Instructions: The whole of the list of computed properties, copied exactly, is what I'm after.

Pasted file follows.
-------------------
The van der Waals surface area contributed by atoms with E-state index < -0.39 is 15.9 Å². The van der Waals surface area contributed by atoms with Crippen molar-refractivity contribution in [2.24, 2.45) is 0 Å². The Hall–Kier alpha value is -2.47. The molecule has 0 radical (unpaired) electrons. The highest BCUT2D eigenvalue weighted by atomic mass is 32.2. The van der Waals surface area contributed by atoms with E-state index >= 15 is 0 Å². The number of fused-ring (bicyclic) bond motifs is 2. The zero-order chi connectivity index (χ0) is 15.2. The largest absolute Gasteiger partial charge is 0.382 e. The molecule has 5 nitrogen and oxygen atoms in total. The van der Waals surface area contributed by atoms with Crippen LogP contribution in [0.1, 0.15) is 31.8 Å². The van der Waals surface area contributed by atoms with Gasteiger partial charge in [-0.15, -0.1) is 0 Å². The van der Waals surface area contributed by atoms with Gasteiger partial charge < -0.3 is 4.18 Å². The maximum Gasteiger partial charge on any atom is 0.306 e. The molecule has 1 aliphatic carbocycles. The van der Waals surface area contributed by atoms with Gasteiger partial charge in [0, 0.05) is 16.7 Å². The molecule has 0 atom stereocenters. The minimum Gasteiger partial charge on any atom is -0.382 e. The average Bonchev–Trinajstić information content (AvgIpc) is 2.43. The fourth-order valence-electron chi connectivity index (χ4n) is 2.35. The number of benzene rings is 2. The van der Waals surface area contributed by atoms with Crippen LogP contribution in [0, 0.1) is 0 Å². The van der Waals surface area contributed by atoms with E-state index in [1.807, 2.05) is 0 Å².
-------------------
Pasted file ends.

The van der Waals surface area contributed by atoms with E-state index < -0.39 is 15.9 Å². The van der Waals surface area contributed by atoms with Crippen molar-refractivity contribution in [2.24, 2.45) is 0 Å². The Hall–Kier alpha value is -2.47. The molecule has 0 radical (unpaired) electrons. The highest BCUT2D eigenvalue weighted by atomic mass is 32.2. The van der Waals surface area contributed by atoms with E-state index >= 15 is 0 Å². The number of fused-ring (bicyclic) bond motifs is 2. The zero-order chi connectivity index (χ0) is 15.2. The largest absolute Gasteiger partial charge is 0.382 e. The molecule has 5 nitrogen and oxygen atoms in total. The van der Waals surface area contributed by atoms with Crippen LogP contribution in [0.1, 0.15) is 31.8 Å². The van der Waals surface area contributed by atoms with Gasteiger partial charge in [-0.15, -0.1) is 0 Å². The van der Waals surface area contributed by atoms with Gasteiger partial charge < -0.3 is 4.18 Å². The maximum Gasteiger partial charge on any atom is 0.306 e. The molecule has 1 aliphatic carbocycles. The van der Waals surface area contributed by atoms with Gasteiger partial charge in [0, 0.05) is 16.7 Å². The molecule has 0 atom stereocenters. The minimum Gasteiger partial charge on any atom is -0.382 e. The average Bonchev–Trinajstić information content (AvgIpc) is 2.43. The fourth-order valence-electron chi connectivity index (χ4n) is 2.35. The number of benzene rings is 2. The van der Waals surface area contributed by atoms with Crippen LogP contribution in [0, 0.1) is 0 Å². The van der Waals surface area contributed by atoms with E-state index in [1.807, 2.05) is 0 Å².